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GamesRadar Editor's Choice

Grand Theft Auto IV review

Bigger, deeper and crazier than ever, the new Liberty City lives up to the hype

Races/GTA Races

Races are exactly what they sound like; pick a "track" somewhere within Liberty City and see who can be the fastest. Those races, however, are for LAME people. If you want to do something that's actually interesting, GTA Races are centered less around winning, and more around making sure everyone else loses. You can pick from an assortment of vehicle types, but you're not confined to them, and you're free to leave your car, grab a different car or grab a bus and completely block the track. GTA Races feature weapon pickups, too, so get ready to pop some windows and explode some rivals.

Turf War

Turf War is essentially a control-point match; as a member of one of two gangs, it's your job to capture "turf" - represented by a glowing marker that shows up on your map - by standing on it until control of it switches to your team. It's fun, so long as you've got at least a few people who don't mind hanging back for a while and actually defending what you've captured.

Car Jack City/Team Car Jack City

This one's sort of like Mafiya Work, only instead of random objectives, you're tasked with tracking down specific cars, stealing them from their defenders and driving them back to a rendezvous point. The green ones are full of drugs, and therefore worth more. Think of it like Capture the Flag, except that you're not stealing from the other team directly.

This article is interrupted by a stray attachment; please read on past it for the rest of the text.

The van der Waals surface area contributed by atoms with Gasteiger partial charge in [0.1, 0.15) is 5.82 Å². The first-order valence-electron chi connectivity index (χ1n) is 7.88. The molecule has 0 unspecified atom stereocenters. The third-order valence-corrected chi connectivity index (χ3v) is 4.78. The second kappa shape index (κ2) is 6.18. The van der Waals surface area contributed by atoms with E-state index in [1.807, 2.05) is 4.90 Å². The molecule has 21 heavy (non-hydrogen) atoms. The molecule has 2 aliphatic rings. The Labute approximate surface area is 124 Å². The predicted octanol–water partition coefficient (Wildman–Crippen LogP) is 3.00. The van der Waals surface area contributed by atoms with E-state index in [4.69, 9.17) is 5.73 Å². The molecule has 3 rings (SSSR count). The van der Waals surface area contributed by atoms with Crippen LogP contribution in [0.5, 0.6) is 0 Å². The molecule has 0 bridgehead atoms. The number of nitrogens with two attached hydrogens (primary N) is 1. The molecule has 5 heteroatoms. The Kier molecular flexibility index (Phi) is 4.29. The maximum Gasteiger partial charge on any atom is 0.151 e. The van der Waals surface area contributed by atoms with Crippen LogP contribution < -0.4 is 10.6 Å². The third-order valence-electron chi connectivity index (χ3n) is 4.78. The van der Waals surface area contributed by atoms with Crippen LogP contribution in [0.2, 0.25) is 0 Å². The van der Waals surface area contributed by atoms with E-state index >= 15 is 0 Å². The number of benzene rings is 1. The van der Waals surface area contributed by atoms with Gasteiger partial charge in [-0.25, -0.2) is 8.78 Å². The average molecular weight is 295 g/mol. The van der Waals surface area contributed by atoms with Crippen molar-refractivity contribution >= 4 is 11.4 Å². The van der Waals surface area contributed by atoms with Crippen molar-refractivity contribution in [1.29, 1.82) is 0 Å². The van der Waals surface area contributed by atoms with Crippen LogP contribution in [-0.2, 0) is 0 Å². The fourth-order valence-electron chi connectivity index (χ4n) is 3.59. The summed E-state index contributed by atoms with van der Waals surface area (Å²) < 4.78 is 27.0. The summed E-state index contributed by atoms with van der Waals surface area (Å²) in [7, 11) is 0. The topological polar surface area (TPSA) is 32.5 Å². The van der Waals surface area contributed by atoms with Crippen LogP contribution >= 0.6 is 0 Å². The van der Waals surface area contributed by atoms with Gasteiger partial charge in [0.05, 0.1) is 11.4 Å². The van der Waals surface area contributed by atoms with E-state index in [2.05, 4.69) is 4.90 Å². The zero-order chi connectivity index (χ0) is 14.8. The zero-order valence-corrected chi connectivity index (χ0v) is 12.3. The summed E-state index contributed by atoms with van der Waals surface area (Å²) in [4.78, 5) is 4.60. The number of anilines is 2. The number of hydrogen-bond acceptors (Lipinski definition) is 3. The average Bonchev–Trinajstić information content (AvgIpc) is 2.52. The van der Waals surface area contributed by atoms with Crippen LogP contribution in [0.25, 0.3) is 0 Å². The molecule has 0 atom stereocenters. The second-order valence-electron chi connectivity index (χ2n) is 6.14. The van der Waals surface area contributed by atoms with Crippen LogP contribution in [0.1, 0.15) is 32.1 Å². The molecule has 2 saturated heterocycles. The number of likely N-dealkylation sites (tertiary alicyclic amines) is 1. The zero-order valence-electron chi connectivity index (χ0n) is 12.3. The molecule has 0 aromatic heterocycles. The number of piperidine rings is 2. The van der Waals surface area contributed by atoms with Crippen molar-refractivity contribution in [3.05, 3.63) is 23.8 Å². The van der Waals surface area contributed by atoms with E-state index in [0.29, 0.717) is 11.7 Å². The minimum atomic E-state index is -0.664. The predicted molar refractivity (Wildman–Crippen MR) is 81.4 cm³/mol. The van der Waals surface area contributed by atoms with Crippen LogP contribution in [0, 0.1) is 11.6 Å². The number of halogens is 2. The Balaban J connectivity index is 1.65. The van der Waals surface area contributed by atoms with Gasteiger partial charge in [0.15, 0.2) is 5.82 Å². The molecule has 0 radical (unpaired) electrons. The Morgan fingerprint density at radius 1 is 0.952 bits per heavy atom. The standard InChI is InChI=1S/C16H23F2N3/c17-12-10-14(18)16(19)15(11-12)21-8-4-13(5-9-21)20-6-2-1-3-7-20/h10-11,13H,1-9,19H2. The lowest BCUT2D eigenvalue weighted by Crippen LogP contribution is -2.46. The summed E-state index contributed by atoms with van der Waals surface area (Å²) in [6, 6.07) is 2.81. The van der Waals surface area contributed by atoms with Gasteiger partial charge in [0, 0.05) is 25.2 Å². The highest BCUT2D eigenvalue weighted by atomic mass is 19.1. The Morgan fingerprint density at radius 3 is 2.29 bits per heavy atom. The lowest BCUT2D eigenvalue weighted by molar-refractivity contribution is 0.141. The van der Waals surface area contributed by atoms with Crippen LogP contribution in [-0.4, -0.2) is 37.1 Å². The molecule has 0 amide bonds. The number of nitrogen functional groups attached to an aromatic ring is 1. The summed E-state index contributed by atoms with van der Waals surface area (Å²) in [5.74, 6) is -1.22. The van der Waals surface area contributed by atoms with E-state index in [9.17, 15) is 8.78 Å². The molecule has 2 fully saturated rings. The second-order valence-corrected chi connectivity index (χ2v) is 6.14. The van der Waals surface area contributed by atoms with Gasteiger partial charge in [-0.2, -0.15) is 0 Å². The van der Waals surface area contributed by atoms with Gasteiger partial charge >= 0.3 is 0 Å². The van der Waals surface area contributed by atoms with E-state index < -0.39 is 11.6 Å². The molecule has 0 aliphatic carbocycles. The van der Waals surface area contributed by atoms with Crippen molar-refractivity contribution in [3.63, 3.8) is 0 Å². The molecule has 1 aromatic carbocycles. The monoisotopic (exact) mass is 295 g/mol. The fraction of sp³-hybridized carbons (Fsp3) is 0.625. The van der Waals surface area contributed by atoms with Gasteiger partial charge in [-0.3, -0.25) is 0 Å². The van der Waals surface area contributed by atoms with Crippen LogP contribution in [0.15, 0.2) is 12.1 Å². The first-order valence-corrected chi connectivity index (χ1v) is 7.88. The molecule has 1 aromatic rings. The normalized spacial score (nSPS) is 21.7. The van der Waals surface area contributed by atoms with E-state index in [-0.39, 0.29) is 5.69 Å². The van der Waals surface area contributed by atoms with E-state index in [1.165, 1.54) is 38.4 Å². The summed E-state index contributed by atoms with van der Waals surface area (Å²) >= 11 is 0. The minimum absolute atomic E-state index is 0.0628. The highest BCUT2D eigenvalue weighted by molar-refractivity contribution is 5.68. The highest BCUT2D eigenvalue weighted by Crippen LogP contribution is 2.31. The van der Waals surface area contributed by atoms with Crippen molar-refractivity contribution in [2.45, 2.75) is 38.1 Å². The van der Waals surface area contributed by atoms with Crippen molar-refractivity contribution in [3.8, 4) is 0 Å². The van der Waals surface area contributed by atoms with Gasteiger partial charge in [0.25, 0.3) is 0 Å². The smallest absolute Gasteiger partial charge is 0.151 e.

More info

DescriptionThe highly-anticipated sequel to the carjack-fest of the century is sure to satisfy all your mob and hooker related fantasy. Okay, maybe not ALL your hooker fantasies.
Franchise nameGrand Theft Auto
UK franchise nameGrand Theft Auto
Platform"PS3","PC","Xbox 360"
US censor rating"Mature","Mature","Mature"
UK censor rating"18+","18+","18+"
Alternative names"GTA IV","GTA 4","Grand Theft Auto 4"
Release date1 January 1970 (US), 1 January 1970 (UK)
Mikel Reparaz
After graduating from college in 2000 with a BA in journalism, I worked for five years as a copy editor, page designer and videogame-review columnist at a couple of mid-sized newspapers you've never heard of. My column eventually got me a freelancing gig with GMR magazine, which folded a few months later. I was hired on full-time by GamesRadar in late 2005, and have since been paid actual money to write silly articles about lovable blobs.